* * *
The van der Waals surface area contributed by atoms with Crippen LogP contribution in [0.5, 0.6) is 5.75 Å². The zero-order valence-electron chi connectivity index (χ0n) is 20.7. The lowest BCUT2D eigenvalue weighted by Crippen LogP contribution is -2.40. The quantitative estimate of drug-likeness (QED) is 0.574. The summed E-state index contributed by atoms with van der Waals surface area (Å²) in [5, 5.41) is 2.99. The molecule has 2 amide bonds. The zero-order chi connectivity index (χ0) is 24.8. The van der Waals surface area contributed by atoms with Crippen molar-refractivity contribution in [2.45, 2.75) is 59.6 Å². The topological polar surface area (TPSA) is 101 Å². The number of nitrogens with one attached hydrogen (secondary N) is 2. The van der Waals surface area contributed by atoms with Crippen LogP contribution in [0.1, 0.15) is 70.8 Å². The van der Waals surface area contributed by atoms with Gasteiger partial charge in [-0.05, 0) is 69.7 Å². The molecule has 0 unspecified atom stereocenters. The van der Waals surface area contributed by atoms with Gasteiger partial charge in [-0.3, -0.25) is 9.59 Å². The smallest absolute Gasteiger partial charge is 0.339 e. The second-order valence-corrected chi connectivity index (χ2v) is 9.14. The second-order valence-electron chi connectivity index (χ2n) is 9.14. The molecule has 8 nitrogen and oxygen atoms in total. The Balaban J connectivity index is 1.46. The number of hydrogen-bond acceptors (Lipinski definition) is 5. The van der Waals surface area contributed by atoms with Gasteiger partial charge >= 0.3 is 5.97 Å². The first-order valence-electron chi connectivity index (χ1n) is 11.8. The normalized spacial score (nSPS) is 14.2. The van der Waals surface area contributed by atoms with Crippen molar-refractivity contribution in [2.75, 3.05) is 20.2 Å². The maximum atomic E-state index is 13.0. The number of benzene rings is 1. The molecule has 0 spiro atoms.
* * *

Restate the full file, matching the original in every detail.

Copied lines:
The van der Waals surface area contributed by atoms with Crippen LogP contribution in [0.5, 0.6) is 5.75 Å². The zero-order valence-electron chi connectivity index (χ0n) is 20.7. The lowest BCUT2D eigenvalue weighted by Crippen LogP contribution is -2.40. The quantitative estimate of drug-likeness (QED) is 0.574. The summed E-state index contributed by atoms with van der Waals surface area (Å²) in [5, 5.41) is 2.99. The molecule has 2 amide bonds. The zero-order chi connectivity index (χ0) is 24.8. The van der Waals surface area contributed by atoms with Crippen molar-refractivity contribution in [2.45, 2.75) is 59.6 Å². The topological polar surface area (TPSA) is 101 Å². The number of nitrogens with one attached hydrogen (secondary N) is 2. The van der Waals surface area contributed by atoms with Crippen LogP contribution in [0.1, 0.15) is 70.8 Å². The van der Waals surface area contributed by atoms with Gasteiger partial charge in [-0.05, 0) is 69.7 Å². The molecule has 0 unspecified atom stereocenters. The van der Waals surface area contributed by atoms with Gasteiger partial charge in [-0.3, -0.25) is 9.59 Å². The smallest absolute Gasteiger partial charge is 0.339 e. The second-order valence-corrected chi connectivity index (χ2v) is 9.14. The second-order valence-electron chi connectivity index (χ2n) is 9.14. The molecule has 8 nitrogen and oxygen atoms in total. The Balaban J connectivity index is 1.46. The number of hydrogen-bond acceptors (Lipinski definition) is 5. The van der Waals surface area contributed by atoms with Gasteiger partial charge >= 0.3 is 5.97 Å². The first-order valence-electron chi connectivity index (χ1n) is 11.8. The normalized spacial score (nSPS) is 14.2. The van der Waals surface area contributed by atoms with Crippen molar-refractivity contribution in [2.75, 3.05) is 20.2 Å². The maximum atomic E-state index is 13.0. The number of benzene rings is 1. The molecule has 0 spiro atoms.